Riverton, WY to Billings. MT (July 19, 2015)

This travelogue installment covers my journey on Sunday, July 19th, from Riverton, Wyoming to Billings, Montana. Why go to Billings in July?

Every year the BMW Motorcycle Owners of America club organizes a national rally for BMW motorcycle owners (or fans) to meet somewhere in the country for a week of camaraderie, riding through interesting scenery, chatting with vendors about new gizmos for their bikes, and attending seminars to learn safety techniques, travel destinations, etc. Holding the event in Billings fulfilled those requirements and attracted riders, vendors, and speakers from all over the world. As I could conveniently reach the venue area shortly after the RawHyde course, it was an easy decision to attend the event also.

The route I selected from Riverton to Billings took me into Yellowstone National Park along its southeastern entrance, past Yellowstone Lake, and out the northeastern entrance. That road continues over the incredibly scenic Bear Tooth Pass. The following map shows my path for the day.

My route from Riverton, WY to Billings, MT through Yellowstone National Park

My route from Riverton, WY to Billings, MT
through Yellowstone National Park

After departing from the motel in Riverton, I rode north along US-26 to the town of Shoshoni, where I then turned north onto US-20. After passing by the Boysen Reservoir in the Boysen State Park, that highway continues north alongside the Wind River and the Burlington Northern Santa Fe railway line as it passes through the Wind River Canyon in the Wind River Indian Reservation. The Wind River Canyon is quite scenic with numerous curves and high cliffs, which reach to nearly 2,500 ft.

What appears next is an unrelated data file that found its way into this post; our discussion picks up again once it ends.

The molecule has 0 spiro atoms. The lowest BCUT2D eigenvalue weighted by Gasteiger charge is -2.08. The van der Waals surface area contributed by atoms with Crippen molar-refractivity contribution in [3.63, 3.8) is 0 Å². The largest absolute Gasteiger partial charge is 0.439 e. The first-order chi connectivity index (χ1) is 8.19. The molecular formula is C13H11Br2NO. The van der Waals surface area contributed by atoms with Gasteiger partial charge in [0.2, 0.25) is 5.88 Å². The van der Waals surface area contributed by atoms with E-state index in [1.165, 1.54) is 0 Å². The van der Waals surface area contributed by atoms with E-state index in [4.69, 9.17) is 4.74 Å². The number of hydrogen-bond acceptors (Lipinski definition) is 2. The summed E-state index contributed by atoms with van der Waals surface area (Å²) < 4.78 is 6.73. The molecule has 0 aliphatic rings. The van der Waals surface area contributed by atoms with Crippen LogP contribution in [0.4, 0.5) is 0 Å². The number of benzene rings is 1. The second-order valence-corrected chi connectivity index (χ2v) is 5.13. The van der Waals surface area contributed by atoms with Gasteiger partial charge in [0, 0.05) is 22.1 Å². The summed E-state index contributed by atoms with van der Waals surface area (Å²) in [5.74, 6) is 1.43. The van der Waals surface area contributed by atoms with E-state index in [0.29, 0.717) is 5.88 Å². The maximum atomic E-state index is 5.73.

Riding north from Shoshoni, I saw a large formation rising out of the horizon ahead of me. I took photos of the view ahead to create this next panoramic photo to give an impression of its size. (I recommend clicking on this and the remaining photos to see the larger versions.)


A few seconds later I crested a rise in the road and took this next photo.


Only five minutes later, following a bend in the road towards the northwest, I spotted a ranch with a view overlooking the Boysen Rervoir and took this next photo.


Although Riverton is also inside the Wind River Indian Reservation, the road from Shoshoni is outside its eastern boundary. Thus I came upon another sign that I was re-entering it.


The Boysen State Park also has markers to alert tourists to the nearby visitor center. I didn’t stop there.


Gradually the scenery became more rugged as I approached the canyon.


Soon I came to a tunnel that marks the northern boundary of the state park.


After passing through that tunnel, I was obviously actually in the canyon. Due to the early hour, shortly after 9 AM MDT, the shadows cast by the cliffs on the eastern side caused the roadway to be relatively dark compared to the sunlit side. My camera sometimes had difficulty coping with the broad brightness range. I took these next four photos over a seven-minute period while riding along.

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The BNSF railway tracks can also be seen in this next photo.


After leaving the canyon, the railway tracks straightened out as they continued northward to East Thermopolis.


In East Thermopolis, my route departed from US-20 to continue along WY-120 to Cody. Just south of Cody, I took these next two photos of the scenery along this highway.

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After turning west in Cody onto US-14, which is the southeastern entrance highway to Yellowstone National Park, the road enters the Shoshone Canyon along the Shoshone River. To the north is the large Shoshone National Forest on the eastern border of Yellowstone Park.


Just past that tunnel, the road passes along the northern shore of the Buffalo Bill Reservoir in the Buffalo Bill State Park.

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This next photo shows the view westward as I crossed the Shoshone River, just one of several times.


On the southern side of the highway, a high butte looms over the valley. Two large billboards warn of dangerous wildlife in the area. The yellow sign shows a moose and says, “Moose on the loose, even on the highway. Please slow down.” The white sign shows a bear and says, “Stay Safe. Keep Nature Wild.”